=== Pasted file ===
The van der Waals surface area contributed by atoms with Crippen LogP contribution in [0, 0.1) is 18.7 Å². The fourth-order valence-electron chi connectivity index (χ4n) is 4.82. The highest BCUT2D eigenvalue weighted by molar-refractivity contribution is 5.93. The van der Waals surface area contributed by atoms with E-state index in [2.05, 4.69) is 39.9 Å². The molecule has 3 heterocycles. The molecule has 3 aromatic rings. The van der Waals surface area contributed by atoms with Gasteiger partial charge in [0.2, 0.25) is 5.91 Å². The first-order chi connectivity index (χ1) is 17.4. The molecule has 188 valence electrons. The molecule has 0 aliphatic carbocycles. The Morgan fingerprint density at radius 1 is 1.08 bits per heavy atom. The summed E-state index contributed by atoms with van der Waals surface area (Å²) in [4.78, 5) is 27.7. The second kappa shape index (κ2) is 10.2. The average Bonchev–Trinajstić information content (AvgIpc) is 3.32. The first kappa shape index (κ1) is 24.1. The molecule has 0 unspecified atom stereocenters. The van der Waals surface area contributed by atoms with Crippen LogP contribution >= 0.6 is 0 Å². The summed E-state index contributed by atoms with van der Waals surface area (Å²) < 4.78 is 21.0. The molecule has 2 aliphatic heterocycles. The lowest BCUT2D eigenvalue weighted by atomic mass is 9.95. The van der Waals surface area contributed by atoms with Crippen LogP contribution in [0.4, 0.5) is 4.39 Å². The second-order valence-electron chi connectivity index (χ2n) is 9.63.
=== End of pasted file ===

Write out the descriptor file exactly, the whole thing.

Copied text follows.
The van der Waals surface area contributed by atoms with Crippen LogP contribution in [0, 0.1) is 18.7 Å². The fourth-order valence-electron chi connectivity index (χ4n) is 4.82. The highest BCUT2D eigenvalue weighted by molar-refractivity contribution is 5.93. The van der Waals surface area contributed by atoms with E-state index in [2.05, 4.69) is 39.9 Å². The molecule has 3 heterocycles. The molecule has 3 aromatic rings. The van der Waals surface area contributed by atoms with Gasteiger partial charge in [0.2, 0.25) is 5.91 Å². The first-order chi connectivity index (χ1) is 17.4. The molecule has 188 valence electrons. The molecule has 0 aliphatic carbocycles. The Morgan fingerprint density at radius 1 is 1.08 bits per heavy atom. The summed E-state index contributed by atoms with van der Waals surface area (Å²) in [4.78, 5) is 27.7. The second kappa shape index (κ2) is 10.2. The average Bonchev–Trinajstić information content (AvgIpc) is 3.32. The first kappa shape index (κ1) is 24.1. The molecule has 0 unspecified atom stereocenters. The van der Waals surface area contributed by atoms with Crippen LogP contribution >= 0.6 is 0 Å². The summed E-state index contributed by atoms with van der Waals surface area (Å²) < 4.78 is 21.0. The molecule has 2 aliphatic heterocycles. The lowest BCUT2D eigenvalue weighted by atomic mass is 9.95. The van der Waals surface area contributed by atoms with Crippen LogP contribution in [0.4, 0.5) is 4.39 Å². The second-order valence-electron chi connectivity index (χ2n) is 9.63.